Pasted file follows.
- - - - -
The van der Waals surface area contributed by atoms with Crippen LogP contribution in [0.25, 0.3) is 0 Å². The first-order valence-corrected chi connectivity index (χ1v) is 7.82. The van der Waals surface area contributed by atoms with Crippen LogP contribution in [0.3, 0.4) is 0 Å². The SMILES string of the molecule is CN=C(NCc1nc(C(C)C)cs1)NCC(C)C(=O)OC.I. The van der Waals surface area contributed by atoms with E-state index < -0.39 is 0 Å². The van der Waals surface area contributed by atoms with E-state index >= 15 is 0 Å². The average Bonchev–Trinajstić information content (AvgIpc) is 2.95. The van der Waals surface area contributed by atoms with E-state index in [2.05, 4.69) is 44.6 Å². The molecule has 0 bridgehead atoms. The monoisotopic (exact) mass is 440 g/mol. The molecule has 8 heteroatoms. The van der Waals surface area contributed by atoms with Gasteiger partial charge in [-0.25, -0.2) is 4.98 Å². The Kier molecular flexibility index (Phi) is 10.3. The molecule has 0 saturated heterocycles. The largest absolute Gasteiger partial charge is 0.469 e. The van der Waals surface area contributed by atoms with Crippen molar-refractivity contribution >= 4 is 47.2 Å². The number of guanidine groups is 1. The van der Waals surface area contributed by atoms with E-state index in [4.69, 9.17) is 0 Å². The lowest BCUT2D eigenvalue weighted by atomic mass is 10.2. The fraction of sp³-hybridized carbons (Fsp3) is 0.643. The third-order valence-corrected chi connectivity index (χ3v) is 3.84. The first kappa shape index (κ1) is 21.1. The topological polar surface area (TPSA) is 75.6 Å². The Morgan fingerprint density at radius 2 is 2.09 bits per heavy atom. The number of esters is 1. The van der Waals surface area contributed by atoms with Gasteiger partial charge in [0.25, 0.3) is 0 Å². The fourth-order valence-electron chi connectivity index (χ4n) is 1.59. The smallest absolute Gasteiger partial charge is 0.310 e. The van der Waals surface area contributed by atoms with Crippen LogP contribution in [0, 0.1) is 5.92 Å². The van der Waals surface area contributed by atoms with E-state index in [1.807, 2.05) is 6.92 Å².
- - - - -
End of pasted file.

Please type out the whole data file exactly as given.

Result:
The van der Waals surface area contributed by atoms with Crippen LogP contribution in [0.25, 0.3) is 0 Å². The first-order valence-corrected chi connectivity index (χ1v) is 7.82. The van der Waals surface area contributed by atoms with Crippen LogP contribution in [0.3, 0.4) is 0 Å². The SMILES string of the molecule is CN=C(NCc1nc(C(C)C)cs1)NCC(C)C(=O)OC.I. The van der Waals surface area contributed by atoms with E-state index < -0.39 is 0 Å². The van der Waals surface area contributed by atoms with E-state index >= 15 is 0 Å². The average Bonchev–Trinajstić information content (AvgIpc) is 2.95. The van der Waals surface area contributed by atoms with E-state index in [2.05, 4.69) is 44.6 Å². The molecule has 0 bridgehead atoms. The monoisotopic (exact) mass is 440 g/mol. The molecule has 8 heteroatoms. The van der Waals surface area contributed by atoms with Gasteiger partial charge in [-0.25, -0.2) is 4.98 Å². The Kier molecular flexibility index (Phi) is 10.3. The molecule has 0 saturated heterocycles. The largest absolute Gasteiger partial charge is 0.469 e. The van der Waals surface area contributed by atoms with Crippen molar-refractivity contribution >= 4 is 47.2 Å². The number of guanidine groups is 1. The van der Waals surface area contributed by atoms with E-state index in [4.69, 9.17) is 0 Å². The lowest BCUT2D eigenvalue weighted by atomic mass is 10.2. The fraction of sp³-hybridized carbons (Fsp3) is 0.643. The third-order valence-corrected chi connectivity index (χ3v) is 3.84. The first kappa shape index (κ1) is 21.1. The topological polar surface area (TPSA) is 75.6 Å². The Morgan fingerprint density at radius 2 is 2.09 bits per heavy atom. The number of esters is 1. The van der Waals surface area contributed by atoms with Gasteiger partial charge in [0.25, 0.3) is 0 Å². The fourth-order valence-electron chi connectivity index (χ4n) is 1.59. The smallest absolute Gasteiger partial charge is 0.310 e. The van der Waals surface area contributed by atoms with Crippen LogP contribution in [0, 0.1) is 5.92 Å². The van der Waals surface area contributed by atoms with E-state index in [1.807, 2.05) is 6.92 Å².